Bruised in spirit and homeless, she used her freedom to set another course on her own terms in order to heal her spiritual melancholy and homelessness. Having no other choice about the overturning of her life, LaBastille set out to achieveher dream of living all alone in the forest primeval.

     Her tale briefly stirs up a longing within me to set forth on an adventure as she did, but common sense quickly returns, Her account is a fascinating read for the likes of people like me who love nature but don’t want to suffer the discomforts of living at its mercy.

     Iv’e never wielded an ax, cut tress with a chain saw, used a portable generator, fired a gun, tied expert knots in ropes, used a compass with any certainty, used show shoes, or skied. The one time I tried to paddle a canoe, I ran it into the bank. Also, the simple, back-to-nature life turned out to be for more complicated, uncomfortable and dangerous than even she had anticipated.


     LaBastille bought 22 acres of land forested with virgin pines, spruces, firs, maples, burches and beeches bordering a lake in one of the most primitive areas of the Adirondack Mountains. Many of the trees were three hundred years old. A tree to me is more than an inanimate object – it is a living presence. I understandi what she means when she writes, “Clearly the land belonged for more to the trees than to any human being.”

     She got her wish to get away from people! The closest settlement was five miles away, and it was twenty-five miles to the nearest town. The dirt road eneded a mile and a half up the lake, There was no path around the lake, electricity or telephone service. There were only a few cottages around the lake, called “camps” in the Aditondacks. Their resisdents all left during the winder when she would be snowed in with only her dog for companionship.

     The main living space of LaBastille’s cabin with only 12 by 12 feet. A tiny kitchen was on the enclosed porch. She built a sleeping loft with a steep ladder going up to it. Imagine having to cram all the impedimenta of our affluent lifestyles into such a tiny space!

     Her refrigerator and little stove worked on propane gas. Heat was an urgent priority as temperatures drop to near freezing even in July and are often several degrees below zero for most of the winter. Friends helped her manhandle a three-hundred-pount, cast iron Franklin stove onto a boat, cross the lake and drag it up the hill.

     LaBastille used a chain saw to cut down dead trees and saw them into logs to last through the winter. This was a matter of life and death as she would freeze to death without heat. She had to tote buckets of water from the lake, Having a supply of water in the cabin at all times was crucial in case of fire. If her isolated cabin burned down during the harsh winter, she would freeze to death because no help was avaiable.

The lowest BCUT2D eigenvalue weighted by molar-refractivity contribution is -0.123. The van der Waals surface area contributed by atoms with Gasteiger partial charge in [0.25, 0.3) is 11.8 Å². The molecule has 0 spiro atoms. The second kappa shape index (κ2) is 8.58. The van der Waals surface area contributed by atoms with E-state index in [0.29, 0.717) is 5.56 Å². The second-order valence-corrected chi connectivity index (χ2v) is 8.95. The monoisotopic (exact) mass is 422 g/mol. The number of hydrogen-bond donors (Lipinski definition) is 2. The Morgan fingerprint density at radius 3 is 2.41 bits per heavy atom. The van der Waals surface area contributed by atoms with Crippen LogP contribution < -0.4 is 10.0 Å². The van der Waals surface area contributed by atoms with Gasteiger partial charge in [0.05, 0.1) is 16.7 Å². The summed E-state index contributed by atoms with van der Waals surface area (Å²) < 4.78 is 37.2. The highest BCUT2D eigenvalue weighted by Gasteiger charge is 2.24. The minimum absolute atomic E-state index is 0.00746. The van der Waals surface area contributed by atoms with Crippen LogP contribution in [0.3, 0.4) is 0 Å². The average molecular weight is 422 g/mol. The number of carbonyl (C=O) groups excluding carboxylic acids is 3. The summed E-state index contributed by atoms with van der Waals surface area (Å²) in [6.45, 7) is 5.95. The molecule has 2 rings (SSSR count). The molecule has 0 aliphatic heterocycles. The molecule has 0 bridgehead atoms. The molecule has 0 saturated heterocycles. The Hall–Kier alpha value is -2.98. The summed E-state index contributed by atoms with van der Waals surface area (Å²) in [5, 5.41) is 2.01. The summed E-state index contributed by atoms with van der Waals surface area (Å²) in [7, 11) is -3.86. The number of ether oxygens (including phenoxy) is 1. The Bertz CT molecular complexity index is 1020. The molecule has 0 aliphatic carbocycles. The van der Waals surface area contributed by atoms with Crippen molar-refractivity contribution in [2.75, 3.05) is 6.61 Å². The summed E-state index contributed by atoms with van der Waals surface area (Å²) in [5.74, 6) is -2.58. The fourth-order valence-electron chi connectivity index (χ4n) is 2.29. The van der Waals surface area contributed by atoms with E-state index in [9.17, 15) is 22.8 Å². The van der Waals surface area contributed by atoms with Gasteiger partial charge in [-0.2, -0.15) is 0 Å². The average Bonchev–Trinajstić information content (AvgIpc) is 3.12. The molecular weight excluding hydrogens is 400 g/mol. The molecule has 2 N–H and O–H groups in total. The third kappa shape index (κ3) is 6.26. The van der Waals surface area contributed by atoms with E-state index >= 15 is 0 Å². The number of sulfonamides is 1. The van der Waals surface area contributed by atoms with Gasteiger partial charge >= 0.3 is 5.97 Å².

Think of trudging two hundred feet through ice and snow to visit the outhouse! My childhood home had an outhouse, and I have abso-lutly no inclination to live like that again. It isn’t fun to have to put on a coat and boots to use the restroom. Afraid that her bottom would freeze to the “throne” during the bitterly cold winter, she started keeping the toilet seat inside to keep it warm. Finally she installed a chemical toilet in the kitchen.

     She wrote that while she was building her tiny cabin time slipped backward. She felt like a stubborn pioneer woman swinging her axe.

I was saddened to hear of her death in July 2011.



In Tolkien’s “Lord of the Rings” Frodo touched a tree and felt it as a living being. To me trees are almost as much a sentient presence as an animal. I understand people who chain themselves to redwoods, attempting to save them. When I was a girl many people mourned the deaths of Knightstown’s huge elm trees, including one that stood the in schoolyard.

     What some of us prize so highly, others destroy frivolously. They cut down thousand-year-old redwoods for fences and decks. An acquaintance who once owned a lumber company in northern California used to assert that we had trees to spare. Now she sings a different tune. She went back a few years ago, and a friend flew her along the coast. “There was one row of redwoods left; behind them all of the others were gone.” 

     After a wind storm I was stricken when I drove from out Warren Park home along Pleasant Run from the southeast corner of the golf course into Irvington. It was like driving a slalom, turning back and forth because of huge limbs down in the street. Ugly gashes marred the old trees. An Irvington acquaintance reported that it was difficult to get from his Irvington home to the Benton House because there were at least thirty trees down in his neighborhood. “Oh dear,” I said. “Would you check the Kile Oak on your way home?”

     I worry about this venerable burr oak that’s estimated to be between three and four hundred years old. Think of it: It was here when Indians were present and is the oak tree’s equivalent of a giant redwood. Still growing, it’s 92 feet high and has a spread of 125 feet. Its diameter is nearly six feet, and it’s eighteen feet around!

     It is named for the Kiles who built a house near it in 1901. Their daughter, Mae, lived there for 71 years. When she had to leave her only concern was that the oak be preserved. The property was bought with the help of the Lilly Co., the Irvington Historic Society and the Irvington Union of Clubs and is owned by the Irvington Historic Landmarks Foundation that also owns the Benton House. The house was torn down because it was dilapidated.

     I called a neighbor who knew Miss Kile. “She was a very intelligent, ladylike person and was J.K. Lilly’s secretary. She adored that tree and drove tiles down next to its roots and carried buckets of water from her house to pour down them to water the tree.”  Imagine trying to water such a huge tree!


     The oak is much more thanjust an inanimate collecton of trunk, branches, roots, and leaves. There’s a cadre of people who care intensely about it. The Irvington Garden Club donates money; master gardener Ed Myers works unstintingly on the grounds; and the Irvington Historic Landmarks Fondation provides funds.

     The neighbor whom I interviewed said, “I wish I could do more to help.” “You watch over the tree, and it needs watchers,” I responded. She replied, “You know, I dometimes believe that it’s the tree who watches over me.”